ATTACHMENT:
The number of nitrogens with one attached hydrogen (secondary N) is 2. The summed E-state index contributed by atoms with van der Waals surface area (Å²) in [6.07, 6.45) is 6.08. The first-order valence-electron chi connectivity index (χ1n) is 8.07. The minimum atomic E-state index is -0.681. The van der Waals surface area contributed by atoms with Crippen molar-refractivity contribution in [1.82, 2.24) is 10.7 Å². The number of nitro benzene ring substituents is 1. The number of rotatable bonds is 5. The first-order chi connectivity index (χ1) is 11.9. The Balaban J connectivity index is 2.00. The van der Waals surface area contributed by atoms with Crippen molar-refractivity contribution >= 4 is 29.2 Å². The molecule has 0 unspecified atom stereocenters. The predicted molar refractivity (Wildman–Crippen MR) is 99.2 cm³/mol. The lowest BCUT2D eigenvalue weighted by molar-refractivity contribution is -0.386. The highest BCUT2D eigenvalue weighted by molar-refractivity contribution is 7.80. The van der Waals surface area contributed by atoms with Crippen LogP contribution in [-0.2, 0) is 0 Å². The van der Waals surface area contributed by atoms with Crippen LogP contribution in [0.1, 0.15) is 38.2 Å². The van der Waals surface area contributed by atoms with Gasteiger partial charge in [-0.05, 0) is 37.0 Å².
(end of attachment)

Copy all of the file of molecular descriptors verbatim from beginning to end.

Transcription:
The number of nitrogens with one attached hydrogen (secondary N) is 2. The summed E-state index contributed by atoms with van der Waals surface area (Å²) in [6.07, 6.45) is 6.08. The first-order valence-electron chi connectivity index (χ1n) is 8.07. The minimum atomic E-state index is -0.681. The van der Waals surface area contributed by atoms with Crippen molar-refractivity contribution in [1.82, 2.24) is 10.7 Å². The number of nitro benzene ring substituents is 1. The number of rotatable bonds is 5. The first-order chi connectivity index (χ1) is 11.9. The Balaban J connectivity index is 2.00. The van der Waals surface area contributed by atoms with Crippen molar-refractivity contribution >= 4 is 29.2 Å². The molecule has 0 unspecified atom stereocenters. The predicted molar refractivity (Wildman–Crippen MR) is 99.2 cm³/mol. The lowest BCUT2D eigenvalue weighted by molar-refractivity contribution is -0.386. The highest BCUT2D eigenvalue weighted by molar-refractivity contribution is 7.80. The van der Waals surface area contributed by atoms with Crippen LogP contribution in [-0.2, 0) is 0 Å². The van der Waals surface area contributed by atoms with Crippen LogP contribution in [0.1, 0.15) is 38.2 Å². The van der Waals surface area contributed by atoms with Gasteiger partial charge in [-0.05, 0) is 37.0 Å².